JB: Marketing. I had a PR person to begin with, but you really need to be on this all the time. I spend two full days per week doing my own PR. For every 200 things I write, I get one response. So I circle back again. Also, I don't send out products anymore; they're just given out to interns. I have my eyes open, listen for stories, and think of stories. I haven't paid for any advertising, but I do write a lot of e-mail and letters.

SBR: That takes a lot of perseverance.
JB: There are days I've said, "Maybe I'm too old for this." I like routine -- I did the same thing for 30 years -- and this is out of routine. It's a push to go into new situation, like to go on TV on QVC.

SBR: What else is weighing on you?
JB: My biggest problem is [Chilly Jilly's are] made in the U.S. I'm struggling bigtime because the margins are very small and I almost can't make a profit. If I had started as I had been advised to have them made in China, I'd be in different place. Still, I like going to my factory in Maryland. I like the man I work with. I can change the design and have control of the quality. It's very hard for me to separate out business from loyalty.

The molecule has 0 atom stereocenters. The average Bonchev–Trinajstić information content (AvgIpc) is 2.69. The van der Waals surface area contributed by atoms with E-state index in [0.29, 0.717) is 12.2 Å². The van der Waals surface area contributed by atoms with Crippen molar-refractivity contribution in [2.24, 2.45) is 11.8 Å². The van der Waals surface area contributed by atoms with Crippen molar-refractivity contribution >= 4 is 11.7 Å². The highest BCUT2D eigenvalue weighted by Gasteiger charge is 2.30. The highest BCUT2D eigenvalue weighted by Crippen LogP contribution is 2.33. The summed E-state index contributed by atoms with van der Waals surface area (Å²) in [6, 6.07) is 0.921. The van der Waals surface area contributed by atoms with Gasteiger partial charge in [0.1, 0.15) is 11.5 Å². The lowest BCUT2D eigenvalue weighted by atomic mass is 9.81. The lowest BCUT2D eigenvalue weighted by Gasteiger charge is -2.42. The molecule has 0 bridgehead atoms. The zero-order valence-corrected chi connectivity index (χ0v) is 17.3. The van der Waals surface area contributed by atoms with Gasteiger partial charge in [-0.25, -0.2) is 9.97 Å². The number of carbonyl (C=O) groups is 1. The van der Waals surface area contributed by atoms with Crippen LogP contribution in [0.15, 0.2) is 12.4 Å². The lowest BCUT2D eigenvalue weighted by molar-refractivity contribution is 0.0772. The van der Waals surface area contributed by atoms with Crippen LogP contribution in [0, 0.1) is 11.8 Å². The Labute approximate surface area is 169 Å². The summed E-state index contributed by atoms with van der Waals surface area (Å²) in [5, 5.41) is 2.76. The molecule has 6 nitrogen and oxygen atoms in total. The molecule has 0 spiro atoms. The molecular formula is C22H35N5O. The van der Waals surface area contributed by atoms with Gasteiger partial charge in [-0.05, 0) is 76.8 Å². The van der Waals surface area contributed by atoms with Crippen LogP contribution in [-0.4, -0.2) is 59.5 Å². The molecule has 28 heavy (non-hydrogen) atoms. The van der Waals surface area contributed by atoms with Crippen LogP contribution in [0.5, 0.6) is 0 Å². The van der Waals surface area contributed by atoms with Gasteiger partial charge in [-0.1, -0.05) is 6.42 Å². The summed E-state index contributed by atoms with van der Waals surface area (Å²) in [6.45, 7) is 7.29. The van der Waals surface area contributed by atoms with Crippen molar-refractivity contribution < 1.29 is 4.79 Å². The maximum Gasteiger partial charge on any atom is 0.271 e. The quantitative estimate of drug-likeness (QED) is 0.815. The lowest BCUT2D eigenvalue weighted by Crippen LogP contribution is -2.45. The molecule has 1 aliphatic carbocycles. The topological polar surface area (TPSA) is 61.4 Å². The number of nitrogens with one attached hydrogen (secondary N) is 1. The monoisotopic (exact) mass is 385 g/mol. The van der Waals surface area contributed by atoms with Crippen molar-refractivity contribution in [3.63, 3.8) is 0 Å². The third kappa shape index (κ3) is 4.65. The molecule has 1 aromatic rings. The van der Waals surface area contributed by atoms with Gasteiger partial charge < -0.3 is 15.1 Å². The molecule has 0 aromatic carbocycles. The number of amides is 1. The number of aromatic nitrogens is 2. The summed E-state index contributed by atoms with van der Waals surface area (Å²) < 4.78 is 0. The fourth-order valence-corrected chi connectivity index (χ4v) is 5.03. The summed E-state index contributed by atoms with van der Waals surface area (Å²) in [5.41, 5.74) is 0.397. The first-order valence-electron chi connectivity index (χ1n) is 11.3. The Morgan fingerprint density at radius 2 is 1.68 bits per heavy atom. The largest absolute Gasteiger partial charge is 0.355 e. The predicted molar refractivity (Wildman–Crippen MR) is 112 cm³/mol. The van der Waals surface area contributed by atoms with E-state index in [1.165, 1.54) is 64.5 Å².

SBR: How many hours a week do you work?
JB: At the beginning it was every day. all day. Now I stop on Friday at 7 p.m. I will check e-mail on the weekend, but if it can wait until Monday it will. I just do it. Everything will wait. I want to have time with my husband.

SBR: Do you think you could have started this business when you were younger?
JB: Not without an awful lot of upset to my family. [In the beginning] I worked way into the night and I started really early in the day. I know people do it. There are a lot of women who are in this position, and I see them struggling more when they have little kids.

SBR: How do you deal with negative feedback?
JB: I get little negative feedback, but [when I do] that's what I hear and I lose sleep. It bothers me. In the middle of the night when I'm up thinking of bad things, I write those down and get rid of them. That's how I let go of mistakes.